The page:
China's push to internationalize the yuan in global finance is working, an economist said.
The yuan has seen a significant boost in its share of global payments this year.
It is still minuscule compared to dollar payments, "but the growth could be pointing to a change."
China might be mired in economic problems, but Beijing's plans of promoting the yuan in global trade and finance are making some headway.
The currency has seen a major boost in its share of global payments this year, from 1.9% in January to 3.6% in October, according to a chief economist for French investment bank Natixis. And even though the yuan has wobbled this year versus the greenback, 2023 has been an important year for China's efforts to promote its currency abroad.
"That very same weak renminbi has achieved something quite impressive in 2023: a fast increase in its cross-border use," Alicia Garcia-Herrero wrote in the Financial Times on Wednesday.
China has been encouraging the use of yuan in trade and investment deals with other countries. It's a move that is emblematic of the "dedollarization" trend being seen as countries try to ween off of their dependence on the dollar.
There's still a long way to go — a 3.6% of global payments is minuscule compared to the 47.25% that is conducted in the US dollar and the 23.36% in euros.
"But the growth could be pointing to a change," Garcia-Herrero said.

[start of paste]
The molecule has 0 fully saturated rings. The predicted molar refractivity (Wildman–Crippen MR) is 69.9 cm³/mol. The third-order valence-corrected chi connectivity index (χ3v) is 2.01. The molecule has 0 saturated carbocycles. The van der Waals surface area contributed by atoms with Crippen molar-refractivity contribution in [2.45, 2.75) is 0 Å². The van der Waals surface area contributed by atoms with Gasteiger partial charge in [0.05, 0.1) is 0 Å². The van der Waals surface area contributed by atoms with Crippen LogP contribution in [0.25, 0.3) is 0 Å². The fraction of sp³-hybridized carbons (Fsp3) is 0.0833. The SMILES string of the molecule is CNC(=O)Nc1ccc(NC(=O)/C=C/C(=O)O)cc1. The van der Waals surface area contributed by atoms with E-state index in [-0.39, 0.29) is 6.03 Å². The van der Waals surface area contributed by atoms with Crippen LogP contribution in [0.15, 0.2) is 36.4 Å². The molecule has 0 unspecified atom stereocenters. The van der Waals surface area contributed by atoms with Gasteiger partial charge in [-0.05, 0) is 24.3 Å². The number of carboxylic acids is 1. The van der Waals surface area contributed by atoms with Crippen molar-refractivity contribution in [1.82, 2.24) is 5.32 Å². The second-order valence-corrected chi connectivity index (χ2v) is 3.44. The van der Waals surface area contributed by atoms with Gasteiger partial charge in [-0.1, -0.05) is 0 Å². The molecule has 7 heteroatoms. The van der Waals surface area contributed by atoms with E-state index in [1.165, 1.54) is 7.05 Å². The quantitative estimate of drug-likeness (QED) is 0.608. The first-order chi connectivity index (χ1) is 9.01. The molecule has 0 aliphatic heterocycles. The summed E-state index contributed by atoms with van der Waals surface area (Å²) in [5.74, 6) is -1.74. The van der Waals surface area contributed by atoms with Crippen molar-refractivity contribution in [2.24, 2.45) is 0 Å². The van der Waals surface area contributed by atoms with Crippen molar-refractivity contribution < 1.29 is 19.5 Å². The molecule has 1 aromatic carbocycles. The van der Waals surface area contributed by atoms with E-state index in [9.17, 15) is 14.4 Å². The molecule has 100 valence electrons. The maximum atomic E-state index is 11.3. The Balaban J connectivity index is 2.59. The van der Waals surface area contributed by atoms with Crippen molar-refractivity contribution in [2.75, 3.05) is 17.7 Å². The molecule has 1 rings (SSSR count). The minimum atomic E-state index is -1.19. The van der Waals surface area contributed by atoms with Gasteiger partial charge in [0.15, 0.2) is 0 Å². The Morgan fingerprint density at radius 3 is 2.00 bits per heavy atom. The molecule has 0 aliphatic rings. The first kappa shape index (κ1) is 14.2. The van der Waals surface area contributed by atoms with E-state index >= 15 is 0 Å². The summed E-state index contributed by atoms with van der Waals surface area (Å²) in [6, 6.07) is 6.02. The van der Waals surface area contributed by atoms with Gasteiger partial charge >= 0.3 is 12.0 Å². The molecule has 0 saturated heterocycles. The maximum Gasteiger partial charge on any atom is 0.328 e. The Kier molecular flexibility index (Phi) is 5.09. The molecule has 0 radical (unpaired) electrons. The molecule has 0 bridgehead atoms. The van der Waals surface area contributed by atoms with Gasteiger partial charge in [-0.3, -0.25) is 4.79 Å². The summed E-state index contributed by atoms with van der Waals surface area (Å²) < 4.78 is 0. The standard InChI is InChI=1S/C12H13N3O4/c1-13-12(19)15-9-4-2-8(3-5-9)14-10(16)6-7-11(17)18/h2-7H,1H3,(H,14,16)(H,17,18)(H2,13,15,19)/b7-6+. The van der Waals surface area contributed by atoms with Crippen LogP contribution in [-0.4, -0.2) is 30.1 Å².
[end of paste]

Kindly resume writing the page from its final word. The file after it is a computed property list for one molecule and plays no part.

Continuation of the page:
The People's Bank of China has reported a steep increase in yuan-denominated current account transactions, the economist wrote. And about 30% of goods and services traded in and out of China were settled in the yuan.
There are several drivers of the change, Garcia-Herrero said, a key one being geopolitical concerns. Ever since the US slammed Russia with sanctions following the invasion of Ukraine in 2022, China has become increasingly keen on getting away from the dollar and promote the yuan in deals with trade partners.
To boost the globalization of the yuan this year, China increased its share of total cross-border lending to 28% in October from 17% at the end of 2021. And the People's Bank of China has signed bilateral currency swaps with more than 30 central banks, the economist said, including Saudi Arabia and Argentina.
"These swap lines used to sit idle in host central banks but they are now starting to be withdrawn given some emerging countries' growing financial needs," Garcia-Herrero wrote. "A notable example is Argentina, which has already withdrawn the equivalent of $1bn in renminbi from its swap line to cover repayments to the IMF."
What's more — because China has its own international payment system which is difficult to trace — the gains the yuan has made in global cross-border payments may be undercounted.
But Garcia-Herrero added that the advances the yuan has made in global finance have not translated to a bolstering of the renminbi as an investment currency, and foreign investment in China's onshore markets have been dwindling.
"On the one hand, China's economic dominance is translated into leverage to impose its currencies," the economist wrote. "At the same time, the lack of convertibility of the Chinese currency makes it very difficult for investors keen to buy up renminbi assets."
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